Mount Kilimanjaro has an undeniable appeal. Not only Africa’s highest peak, but also the world’s tallest freestanding mountain, ‘Kili’ lures climbers not only from all walks of life but also from every corner of the globe. Kilimanjaro’s 5,895m summit, Uhuru Peak also has another unique quality – it’s theoretically attainable for almost any moderately athletic person.
Earlier this year, I headed to Tanzania to take on the mountain, summiting via the Lemosho route, and despite scouring the annals of Kilimanjaro literature, in retrospect, these are the things I wish I’d known.
1. Get specific about gear.
In 1991, park authorities mandated all climbers summiting Kilimanjaro use a sanctioned tour operator – and today, there are so many operators offering guided Kili trips it can be seriously overwhelming. Translation: the gear and service provided to climbers by tour agencies also varies greatly. Get specifics about the gear your chosen guiding company uses (especially tents) well in advance so that you can address any issues before traveling to Tanzania. We went with a mid-range operator and suffered through the gamut of mountain weather in leaky, two-season tents.
2. Bring serious sunscreen and consider going mineral.
The combination of being on a mountain and the equator, while inhaling a drug cocktail that increases sun sensitivity can lead to blistering sunburns. Malarone (Atovaquone/Proguanil), the anti-malarial drug often prescribed for travel to Tanzania and Diamox (Acetazolamide), the drug commonly used for altitude sickness, have both been known to increase the skin sensitivity to sunlight. Fair-skinned climbers in particular may want to consider using a mineral based sunscreen (relying on zinc oxide or titanium oxide) which will block both UVA and UVB rays. Also, consider investing in a pair of Elton John sized sunglasses for added coverage.
3. Bring a pee bottle and make sure it is CLEARLY labelled
Need I say more?
4. Splurge on a cheap poncho
A simple poncho can serve several functions on the mountain, as an emergency pack cover for unexpected downpours, an added layer for protection for gear or sleeping mats in leaky tents, and for the ladies, it can serve as a personal potty-screen when nature calls along the trail.
5. The porters are the hardest working people on the mountain
You can repurpose gear you no longer have use for by donating items to the Kilimanjaro Porters Assistance Project (www.kiliporters.org), a non-profit organisation which loans clothing to porters free of charge (with lending centers in Arusha and Moshi).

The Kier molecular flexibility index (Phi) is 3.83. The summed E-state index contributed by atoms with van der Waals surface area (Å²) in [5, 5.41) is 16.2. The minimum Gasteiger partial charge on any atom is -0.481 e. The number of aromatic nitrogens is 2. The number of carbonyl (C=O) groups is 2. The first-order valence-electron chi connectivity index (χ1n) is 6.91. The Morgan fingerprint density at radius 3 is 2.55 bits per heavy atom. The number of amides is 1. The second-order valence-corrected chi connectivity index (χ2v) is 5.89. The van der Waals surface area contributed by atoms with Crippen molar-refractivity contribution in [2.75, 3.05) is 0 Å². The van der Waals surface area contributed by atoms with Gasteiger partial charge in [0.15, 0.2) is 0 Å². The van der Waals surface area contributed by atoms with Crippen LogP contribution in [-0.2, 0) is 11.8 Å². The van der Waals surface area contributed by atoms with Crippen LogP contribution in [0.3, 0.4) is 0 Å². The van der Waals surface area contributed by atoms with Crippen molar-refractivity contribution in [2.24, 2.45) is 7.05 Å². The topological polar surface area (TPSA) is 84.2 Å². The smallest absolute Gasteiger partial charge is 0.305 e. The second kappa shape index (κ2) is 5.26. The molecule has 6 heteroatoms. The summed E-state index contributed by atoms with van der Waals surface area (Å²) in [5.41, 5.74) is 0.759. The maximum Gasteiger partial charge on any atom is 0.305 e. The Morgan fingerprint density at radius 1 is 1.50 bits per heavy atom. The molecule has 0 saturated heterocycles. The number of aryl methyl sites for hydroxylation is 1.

6. Squirrel away a fresh set of headlamp batteries for summit night
Many of the routes to Uhuru Peak require climbers to leave base camp under cover of darkness in the middle of the night. Be sure to replace the batteries in your headlamp just before you head out into the starry darkness (and before your fingers are too numb to function).
7. Spring for a portable loo
When your stomach is churning from the altitude the public facilities on many Kilimanjaro routes can be less than appealing. Rent a ‘portable loo’ from your outfitter, you will thank yourself several times a day (for our group of six, the added cost was about £65 for our 8-day trip).
8. Bring backup water purification tablets
Don’t tempt fate – purify all of the water you drink on the mountain (unless it’s still boiling when you pour it) – even after it has been ‘treated’ (aka boiled) by your outfitter. Devices like the SteriPEN are a great option – easy to pack and to use, but are also battery operated. If you run out of coveted AA batteries, be sure you have a stash of emergency water purification tablets or drops.
9. The early bird gets the worm
Get on the trail as early as humanly possible in the morning (rest assured, no matter what time you get up, your guides and porters will have been awake for hours). Kilimanjaro is a popular climb and even on less-trodden routes up the mountain, trails can get busy. The earlier you leave camp, the less chance you will have of getting stuck behind a sizeable group with the athletic prowess of a troop of mall walkers.
10. A little Swahili goes a long way
‘Pole, pole’, meaning ‘slowly, slowly’ is an axiom you will hear endlessly from guides and porters. ‘Twende’, meaning let’s go, is the expression you will grow to hate hearing from your guides. However, perhaps most important is the phrase you will utilise frequently upon completion of your climb, ‘nataka bia baridi, tafadali’. Translation: I need a cold beer, please.
Malee is a freelance writer who was lucky enough to spend most of her formative years living Africa and Asia, toted around the world by parents working in public health. She has an environmental background and regularly covers conservation-related stories for Political Moll.